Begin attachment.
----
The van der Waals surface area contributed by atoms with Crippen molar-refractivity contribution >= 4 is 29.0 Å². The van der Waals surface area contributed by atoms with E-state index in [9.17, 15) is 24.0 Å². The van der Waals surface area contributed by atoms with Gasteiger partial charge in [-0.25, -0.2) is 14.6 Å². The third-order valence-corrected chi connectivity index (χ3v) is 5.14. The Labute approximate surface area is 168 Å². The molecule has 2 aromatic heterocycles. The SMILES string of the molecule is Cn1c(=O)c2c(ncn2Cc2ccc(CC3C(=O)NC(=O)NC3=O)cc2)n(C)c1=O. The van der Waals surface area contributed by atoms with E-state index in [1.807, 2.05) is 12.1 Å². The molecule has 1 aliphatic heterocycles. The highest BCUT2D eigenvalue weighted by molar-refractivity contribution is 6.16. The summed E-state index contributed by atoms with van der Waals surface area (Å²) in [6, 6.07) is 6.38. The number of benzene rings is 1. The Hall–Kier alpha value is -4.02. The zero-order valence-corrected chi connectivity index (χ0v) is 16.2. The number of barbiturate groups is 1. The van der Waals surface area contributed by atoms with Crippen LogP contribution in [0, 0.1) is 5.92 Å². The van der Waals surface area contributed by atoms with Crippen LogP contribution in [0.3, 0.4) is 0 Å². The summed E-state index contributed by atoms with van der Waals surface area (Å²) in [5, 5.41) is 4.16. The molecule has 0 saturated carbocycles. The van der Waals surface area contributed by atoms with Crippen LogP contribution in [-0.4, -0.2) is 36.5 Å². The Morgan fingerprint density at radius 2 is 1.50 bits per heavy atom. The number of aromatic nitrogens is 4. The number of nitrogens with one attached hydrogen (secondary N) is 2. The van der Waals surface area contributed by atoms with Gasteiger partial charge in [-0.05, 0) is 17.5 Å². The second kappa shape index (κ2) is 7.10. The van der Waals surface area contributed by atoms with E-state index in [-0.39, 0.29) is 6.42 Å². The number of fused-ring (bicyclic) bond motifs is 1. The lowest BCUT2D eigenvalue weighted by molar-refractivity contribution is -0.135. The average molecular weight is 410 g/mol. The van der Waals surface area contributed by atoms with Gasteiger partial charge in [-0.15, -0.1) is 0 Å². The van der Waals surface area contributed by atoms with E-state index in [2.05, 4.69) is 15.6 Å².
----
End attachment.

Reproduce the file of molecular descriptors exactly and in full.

The van der Waals surface area contributed by atoms with Crippen molar-refractivity contribution >= 4 is 29.0 Å². The van der Waals surface area contributed by atoms with E-state index in [9.17, 15) is 24.0 Å². The van der Waals surface area contributed by atoms with Gasteiger partial charge in [-0.25, -0.2) is 14.6 Å². The third-order valence-corrected chi connectivity index (χ3v) is 5.14. The Labute approximate surface area is 168 Å². The molecule has 2 aromatic heterocycles. The SMILES string of the molecule is Cn1c(=O)c2c(ncn2Cc2ccc(CC3C(=O)NC(=O)NC3=O)cc2)n(C)c1=O. The van der Waals surface area contributed by atoms with E-state index in [1.807, 2.05) is 12.1 Å². The molecule has 1 aliphatic heterocycles. The highest BCUT2D eigenvalue weighted by molar-refractivity contribution is 6.16. The summed E-state index contributed by atoms with van der Waals surface area (Å²) in [6, 6.07) is 6.38. The number of benzene rings is 1. The Hall–Kier alpha value is -4.02. The zero-order valence-corrected chi connectivity index (χ0v) is 16.2. The number of barbiturate groups is 1. The van der Waals surface area contributed by atoms with Crippen LogP contribution in [0, 0.1) is 5.92 Å². The van der Waals surface area contributed by atoms with Crippen LogP contribution in [0.3, 0.4) is 0 Å². The summed E-state index contributed by atoms with van der Waals surface area (Å²) in [5, 5.41) is 4.16. The molecule has 0 saturated carbocycles. The van der Waals surface area contributed by atoms with Crippen LogP contribution in [-0.4, -0.2) is 36.5 Å². The Morgan fingerprint density at radius 2 is 1.50 bits per heavy atom. The number of aromatic nitrogens is 4. The number of nitrogens with one attached hydrogen (secondary N) is 2. The van der Waals surface area contributed by atoms with Gasteiger partial charge in [-0.05, 0) is 17.5 Å². The second kappa shape index (κ2) is 7.10. The van der Waals surface area contributed by atoms with E-state index in [-0.39, 0.29) is 6.42 Å². The number of fused-ring (bicyclic) bond motifs is 1. The lowest BCUT2D eigenvalue weighted by molar-refractivity contribution is -0.135. The average molecular weight is 410 g/mol. The van der Waals surface area contributed by atoms with Gasteiger partial charge in [-0.15, -0.1) is 0 Å². The van der Waals surface area contributed by atoms with E-state index in [2.05, 4.69) is 15.6 Å².